MusicMatch to Sell Downloadable Music
Taking a page out of Apple Computer Inc.'s playbook, software maker MusicMatch Inc. is set today to begin offering downloadable songs from the leading record labels with the fewest restrictions so far on copying and portability.
Like Apple, MusicMatch has built a music store into its software for playing CDs and music files on a computer. But the MusicMatch Jukebox software works on PCs running Microsoft Corp.'s Windows, which represent more than 90% of the market. Apple’s iTunes works only on Macintosh computers.
San Diego-based MusicMatch isn’t the first to offer downloadable songs to Windows users, nor will it be the last. Several companies with more-familiar brand names, including Apple, are expected to open online stores by the end of the year.
But the real competition hasn’t been other stores; it’s been unauthorized outlets that provide free songs with no limit on copying. By coming closer than any previous Windows-based service to matching that flexibility, MusicMatch is the best test yet of the public’s willingness to pay for downloadable music.
The company addresses two of the most common complaints about authorized music services: subscription fees and tight -- and sometimes inconsistent -- restrictions on copying. The new software lets customers buy songs without paying a monthly fee, and the limits on copying are high enough that the average music fan isn’t likely to bump into them.
Those terms are likely to be offered soon by others in the market, including BuyMusic Inc. of Aliso Viejo.
Peter D. Csathy, MusicMatch’s president, said it took months of negotiations to get the labels to ease and simplify the limits.
A downloadable music store “is DOA when you have complex usage rules,” Csathy said. Customers don’t want to feel restricted, he said, and “for the first time we’re going to be able to deliver that promise.”
In the name of fighting piracy, the labels initially insisted that songs sold online be wrapped in electronic locks that prevented them from being moved onto multiple computers, copied onto portable music players or burned onto numerous discs.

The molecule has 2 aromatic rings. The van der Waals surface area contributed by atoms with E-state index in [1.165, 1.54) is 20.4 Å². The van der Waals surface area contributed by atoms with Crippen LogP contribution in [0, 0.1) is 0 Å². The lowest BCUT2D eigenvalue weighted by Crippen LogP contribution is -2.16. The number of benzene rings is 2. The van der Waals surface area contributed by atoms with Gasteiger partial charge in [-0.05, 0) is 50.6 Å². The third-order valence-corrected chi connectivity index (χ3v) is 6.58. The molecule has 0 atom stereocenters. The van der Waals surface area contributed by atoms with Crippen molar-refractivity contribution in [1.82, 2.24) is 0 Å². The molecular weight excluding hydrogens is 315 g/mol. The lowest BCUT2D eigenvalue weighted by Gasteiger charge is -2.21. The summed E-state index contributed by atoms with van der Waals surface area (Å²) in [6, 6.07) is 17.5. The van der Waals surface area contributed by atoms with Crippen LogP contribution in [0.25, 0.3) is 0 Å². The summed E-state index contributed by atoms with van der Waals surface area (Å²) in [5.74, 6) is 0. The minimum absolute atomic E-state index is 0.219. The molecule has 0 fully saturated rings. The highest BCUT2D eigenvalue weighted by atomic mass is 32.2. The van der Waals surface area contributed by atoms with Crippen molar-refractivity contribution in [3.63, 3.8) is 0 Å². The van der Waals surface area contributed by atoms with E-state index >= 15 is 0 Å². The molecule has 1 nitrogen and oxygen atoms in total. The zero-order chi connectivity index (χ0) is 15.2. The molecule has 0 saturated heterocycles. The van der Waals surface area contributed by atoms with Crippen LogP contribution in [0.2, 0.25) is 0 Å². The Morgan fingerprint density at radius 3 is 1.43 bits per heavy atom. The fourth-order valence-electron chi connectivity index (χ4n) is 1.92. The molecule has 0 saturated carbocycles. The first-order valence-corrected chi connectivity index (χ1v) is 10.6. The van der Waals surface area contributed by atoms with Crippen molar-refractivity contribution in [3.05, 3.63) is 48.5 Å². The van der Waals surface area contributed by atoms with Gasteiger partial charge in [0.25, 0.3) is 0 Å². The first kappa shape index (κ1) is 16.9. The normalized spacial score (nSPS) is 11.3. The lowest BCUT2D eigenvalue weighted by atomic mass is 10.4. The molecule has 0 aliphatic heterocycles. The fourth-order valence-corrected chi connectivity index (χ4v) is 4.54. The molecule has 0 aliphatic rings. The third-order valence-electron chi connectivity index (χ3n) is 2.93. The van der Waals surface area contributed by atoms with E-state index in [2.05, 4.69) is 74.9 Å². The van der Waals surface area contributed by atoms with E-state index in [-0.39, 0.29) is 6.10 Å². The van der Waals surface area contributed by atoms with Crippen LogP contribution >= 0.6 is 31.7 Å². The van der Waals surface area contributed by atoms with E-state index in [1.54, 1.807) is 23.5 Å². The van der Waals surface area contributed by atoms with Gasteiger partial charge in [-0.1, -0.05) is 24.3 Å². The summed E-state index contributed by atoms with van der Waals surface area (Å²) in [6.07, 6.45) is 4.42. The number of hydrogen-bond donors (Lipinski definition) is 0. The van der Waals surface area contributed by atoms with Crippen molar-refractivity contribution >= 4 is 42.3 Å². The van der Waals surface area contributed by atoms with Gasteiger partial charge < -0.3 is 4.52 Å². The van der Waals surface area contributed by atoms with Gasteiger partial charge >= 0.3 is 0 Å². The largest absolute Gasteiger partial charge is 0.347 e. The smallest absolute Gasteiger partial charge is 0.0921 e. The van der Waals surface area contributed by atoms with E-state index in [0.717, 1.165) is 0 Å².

Apple made a key breakthrough this year when it prodded the labels to allow Mac users to keep copies of songs on three computers, make unlimited transfers to Apple iPod portable music players and burn as many as 10 CDs with the same set of songs.
Now, MusicMatch’s deal -- copying to three computers, transferring to portable music players that handle Microsoft’s secure music format and burning as many as 5 CDs with the same set of songs -- is likely to be available to any store aimed at Windows users, said Gary Stiffelman, an attorney representing BuyMusic.
MusicMatch has two significant advantages over potential competitors. Aided by distribution deals with Dell Inc. and other major computer makers, its software has about 40 million registered users. And by building its store into one of the most widely used programs for playing music on a PC, it’s in a unique position to personalize and integrate sales into other activities, such as listening to online radio stations or MP3 files.
MusicMatch isn’t breaking any new ground on pricing -- it charges 99 cents for individual songs and $9.99 or more for full albums, typical for a downloadable-music service. And some analysts say those prices are too high to lure the masses away from free file-sharing networks such as Kazaa and Gnutella, particularly when the songs cannot be copied or moved freely.
Apple’s iTunes Music Store sold 1 million downloadable songs in its first week, but the pace has dropped to half that. The same challenge will confront Music Match and any other online store, analyst Michael McGuire of GartnerG2 said.
“You’ve got to keep giving people a reason to come back,” he said.